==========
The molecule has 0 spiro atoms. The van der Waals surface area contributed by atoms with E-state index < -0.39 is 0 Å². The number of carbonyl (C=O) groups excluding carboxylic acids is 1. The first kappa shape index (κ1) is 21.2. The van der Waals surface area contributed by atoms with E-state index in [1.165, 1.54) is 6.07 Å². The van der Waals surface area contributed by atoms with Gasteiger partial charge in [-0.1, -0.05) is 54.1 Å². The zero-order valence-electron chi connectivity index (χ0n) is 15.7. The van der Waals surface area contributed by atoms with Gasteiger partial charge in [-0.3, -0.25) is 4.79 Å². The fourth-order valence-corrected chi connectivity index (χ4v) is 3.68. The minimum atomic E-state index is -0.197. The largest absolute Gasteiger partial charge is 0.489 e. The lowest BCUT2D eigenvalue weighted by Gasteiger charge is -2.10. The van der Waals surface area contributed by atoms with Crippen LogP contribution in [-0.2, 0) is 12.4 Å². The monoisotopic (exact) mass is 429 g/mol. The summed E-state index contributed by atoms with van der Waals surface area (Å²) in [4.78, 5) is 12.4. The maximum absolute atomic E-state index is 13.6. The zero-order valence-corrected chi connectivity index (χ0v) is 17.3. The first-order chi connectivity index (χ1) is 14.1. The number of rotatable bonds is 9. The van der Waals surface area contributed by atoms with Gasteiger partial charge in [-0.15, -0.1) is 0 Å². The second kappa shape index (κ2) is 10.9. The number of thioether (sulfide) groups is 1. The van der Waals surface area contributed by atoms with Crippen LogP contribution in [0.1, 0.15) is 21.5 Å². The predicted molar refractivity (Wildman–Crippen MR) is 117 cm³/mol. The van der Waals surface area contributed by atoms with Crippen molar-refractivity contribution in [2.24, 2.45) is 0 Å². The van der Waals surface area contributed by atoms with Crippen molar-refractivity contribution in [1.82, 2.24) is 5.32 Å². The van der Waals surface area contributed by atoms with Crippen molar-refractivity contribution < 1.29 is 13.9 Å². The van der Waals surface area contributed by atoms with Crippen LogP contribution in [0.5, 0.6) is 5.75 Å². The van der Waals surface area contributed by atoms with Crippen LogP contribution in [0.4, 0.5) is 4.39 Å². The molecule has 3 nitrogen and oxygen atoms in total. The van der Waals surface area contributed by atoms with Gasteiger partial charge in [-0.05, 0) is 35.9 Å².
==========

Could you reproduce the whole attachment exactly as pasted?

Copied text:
The molecule has 0 spiro atoms. The van der Waals surface area contributed by atoms with E-state index < -0.39 is 0 Å². The number of carbonyl (C=O) groups excluding carboxylic acids is 1. The first kappa shape index (κ1) is 21.2. The van der Waals surface area contributed by atoms with E-state index in [1.165, 1.54) is 6.07 Å². The van der Waals surface area contributed by atoms with Gasteiger partial charge in [-0.1, -0.05) is 54.1 Å². The zero-order valence-electron chi connectivity index (χ0n) is 15.7. The van der Waals surface area contributed by atoms with Gasteiger partial charge in [-0.3, -0.25) is 4.79 Å². The fourth-order valence-corrected chi connectivity index (χ4v) is 3.68. The minimum atomic E-state index is -0.197. The largest absolute Gasteiger partial charge is 0.489 e. The lowest BCUT2D eigenvalue weighted by Gasteiger charge is -2.10. The van der Waals surface area contributed by atoms with Crippen LogP contribution in [-0.2, 0) is 12.4 Å². The monoisotopic (exact) mass is 429 g/mol. The summed E-state index contributed by atoms with van der Waals surface area (Å²) in [4.78, 5) is 12.4. The maximum absolute atomic E-state index is 13.6. The zero-order valence-corrected chi connectivity index (χ0v) is 17.3. The first-order chi connectivity index (χ1) is 14.1. The number of rotatable bonds is 9. The van der Waals surface area contributed by atoms with Gasteiger partial charge in [-0.15, -0.1) is 0 Å². The second kappa shape index (κ2) is 10.9. The number of thioether (sulfide) groups is 1. The van der Waals surface area contributed by atoms with Crippen LogP contribution in [0.1, 0.15) is 21.5 Å². The predicted molar refractivity (Wildman–Crippen MR) is 117 cm³/mol. The van der Waals surface area contributed by atoms with Crippen molar-refractivity contribution in [2.24, 2.45) is 0 Å². The van der Waals surface area contributed by atoms with Crippen molar-refractivity contribution in [1.82, 2.24) is 5.32 Å². The van der Waals surface area contributed by atoms with Crippen molar-refractivity contribution < 1.29 is 13.9 Å². The van der Waals surface area contributed by atoms with Crippen LogP contribution in [0.5, 0.6) is 5.75 Å². The van der Waals surface area contributed by atoms with Crippen LogP contribution in [0.4, 0.5) is 4.39 Å². The molecule has 3 nitrogen and oxygen atoms in total. The van der Waals surface area contributed by atoms with Gasteiger partial charge in [-0.05, 0) is 35.9 Å².